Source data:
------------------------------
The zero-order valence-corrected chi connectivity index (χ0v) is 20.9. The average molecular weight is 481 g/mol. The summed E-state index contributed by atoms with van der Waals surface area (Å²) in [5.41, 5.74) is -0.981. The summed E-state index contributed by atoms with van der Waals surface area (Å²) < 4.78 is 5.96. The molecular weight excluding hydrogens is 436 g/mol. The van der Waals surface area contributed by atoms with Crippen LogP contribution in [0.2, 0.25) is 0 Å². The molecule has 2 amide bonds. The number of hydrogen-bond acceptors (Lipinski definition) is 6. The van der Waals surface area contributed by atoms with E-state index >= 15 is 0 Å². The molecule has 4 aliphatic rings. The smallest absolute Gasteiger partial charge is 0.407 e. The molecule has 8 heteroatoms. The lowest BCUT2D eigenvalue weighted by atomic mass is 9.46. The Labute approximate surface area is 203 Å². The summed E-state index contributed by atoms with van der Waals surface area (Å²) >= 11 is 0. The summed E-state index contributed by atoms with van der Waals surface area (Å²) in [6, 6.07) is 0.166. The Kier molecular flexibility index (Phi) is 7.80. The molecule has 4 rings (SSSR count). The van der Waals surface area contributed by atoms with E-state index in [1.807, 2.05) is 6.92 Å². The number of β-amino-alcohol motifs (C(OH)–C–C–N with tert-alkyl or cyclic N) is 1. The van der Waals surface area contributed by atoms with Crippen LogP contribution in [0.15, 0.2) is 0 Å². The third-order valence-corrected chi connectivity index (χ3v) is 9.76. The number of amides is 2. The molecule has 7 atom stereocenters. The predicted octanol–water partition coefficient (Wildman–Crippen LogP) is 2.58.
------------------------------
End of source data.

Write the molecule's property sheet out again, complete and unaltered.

The zero-order valence-corrected chi connectivity index (χ0v) is 20.9. The average molecular weight is 481 g/mol. The summed E-state index contributed by atoms with van der Waals surface area (Å²) in [5.41, 5.74) is -0.981. The summed E-state index contributed by atoms with van der Waals surface area (Å²) < 4.78 is 5.96. The molecular weight excluding hydrogens is 436 g/mol. The van der Waals surface area contributed by atoms with Crippen LogP contribution in [0.2, 0.25) is 0 Å². The molecule has 2 amide bonds. The number of hydrogen-bond acceptors (Lipinski definition) is 6. The van der Waals surface area contributed by atoms with E-state index >= 15 is 0 Å². The molecule has 4 aliphatic rings. The smallest absolute Gasteiger partial charge is 0.407 e. The molecule has 8 heteroatoms. The lowest BCUT2D eigenvalue weighted by atomic mass is 9.46. The Labute approximate surface area is 203 Å². The summed E-state index contributed by atoms with van der Waals surface area (Å²) >= 11 is 0. The summed E-state index contributed by atoms with van der Waals surface area (Å²) in [6, 6.07) is 0.166. The Kier molecular flexibility index (Phi) is 7.80. The molecule has 4 rings (SSSR count). The van der Waals surface area contributed by atoms with E-state index in [1.807, 2.05) is 6.92 Å². The number of β-amino-alcohol motifs (C(OH)–C–C–N with tert-alkyl or cyclic N) is 1. The van der Waals surface area contributed by atoms with Crippen LogP contribution in [0.15, 0.2) is 0 Å². The third-order valence-corrected chi connectivity index (χ3v) is 9.76. The number of amides is 2. The molecule has 7 atom stereocenters. The predicted octanol–water partition coefficient (Wildman–Crippen LogP) is 2.58.